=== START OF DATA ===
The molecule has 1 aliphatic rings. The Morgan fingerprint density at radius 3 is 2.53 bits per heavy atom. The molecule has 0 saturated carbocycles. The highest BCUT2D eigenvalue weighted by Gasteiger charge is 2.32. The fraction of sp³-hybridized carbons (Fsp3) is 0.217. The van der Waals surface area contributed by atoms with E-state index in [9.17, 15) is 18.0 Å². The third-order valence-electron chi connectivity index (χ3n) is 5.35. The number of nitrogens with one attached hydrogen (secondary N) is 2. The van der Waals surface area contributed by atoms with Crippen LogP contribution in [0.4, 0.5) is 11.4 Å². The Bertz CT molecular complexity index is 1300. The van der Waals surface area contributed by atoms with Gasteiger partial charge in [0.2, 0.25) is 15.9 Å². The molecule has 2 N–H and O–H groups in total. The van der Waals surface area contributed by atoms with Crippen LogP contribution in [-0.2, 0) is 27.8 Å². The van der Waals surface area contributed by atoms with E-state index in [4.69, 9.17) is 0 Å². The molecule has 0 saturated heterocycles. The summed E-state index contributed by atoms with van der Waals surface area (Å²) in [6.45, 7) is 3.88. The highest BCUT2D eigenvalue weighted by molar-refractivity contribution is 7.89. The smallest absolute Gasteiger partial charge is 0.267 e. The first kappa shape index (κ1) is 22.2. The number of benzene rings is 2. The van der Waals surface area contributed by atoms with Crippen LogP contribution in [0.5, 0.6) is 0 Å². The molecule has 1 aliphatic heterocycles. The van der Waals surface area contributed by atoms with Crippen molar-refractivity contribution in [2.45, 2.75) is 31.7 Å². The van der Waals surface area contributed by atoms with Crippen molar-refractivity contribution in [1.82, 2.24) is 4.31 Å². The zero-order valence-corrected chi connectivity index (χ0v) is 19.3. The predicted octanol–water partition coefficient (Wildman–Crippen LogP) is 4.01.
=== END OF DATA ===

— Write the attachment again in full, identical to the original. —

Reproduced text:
The molecule has 1 aliphatic rings. The Morgan fingerprint density at radius 3 is 2.53 bits per heavy atom. The molecule has 0 saturated carbocycles. The highest BCUT2D eigenvalue weighted by Gasteiger charge is 2.32. The fraction of sp³-hybridized carbons (Fsp3) is 0.217. The van der Waals surface area contributed by atoms with E-state index in [9.17, 15) is 18.0 Å². The third-order valence-electron chi connectivity index (χ3n) is 5.35. The number of nitrogens with one attached hydrogen (secondary N) is 2. The van der Waals surface area contributed by atoms with Crippen LogP contribution in [0.4, 0.5) is 11.4 Å². The Bertz CT molecular complexity index is 1300. The van der Waals surface area contributed by atoms with Gasteiger partial charge in [0.2, 0.25) is 15.9 Å². The molecule has 2 N–H and O–H groups in total. The van der Waals surface area contributed by atoms with Crippen LogP contribution in [-0.2, 0) is 27.8 Å². The van der Waals surface area contributed by atoms with E-state index in [4.69, 9.17) is 0 Å². The molecule has 0 saturated heterocycles. The summed E-state index contributed by atoms with van der Waals surface area (Å²) in [6.45, 7) is 3.88. The highest BCUT2D eigenvalue weighted by molar-refractivity contribution is 7.89. The smallest absolute Gasteiger partial charge is 0.267 e. The first kappa shape index (κ1) is 22.2. The number of benzene rings is 2. The van der Waals surface area contributed by atoms with Crippen LogP contribution in [0.5, 0.6) is 0 Å². The molecule has 1 aliphatic heterocycles. The van der Waals surface area contributed by atoms with Crippen molar-refractivity contribution in [2.45, 2.75) is 31.7 Å². The van der Waals surface area contributed by atoms with Crippen molar-refractivity contribution in [1.82, 2.24) is 4.31 Å². The zero-order valence-corrected chi connectivity index (χ0v) is 19.3. The predicted octanol–water partition coefficient (Wildman–Crippen LogP) is 4.01.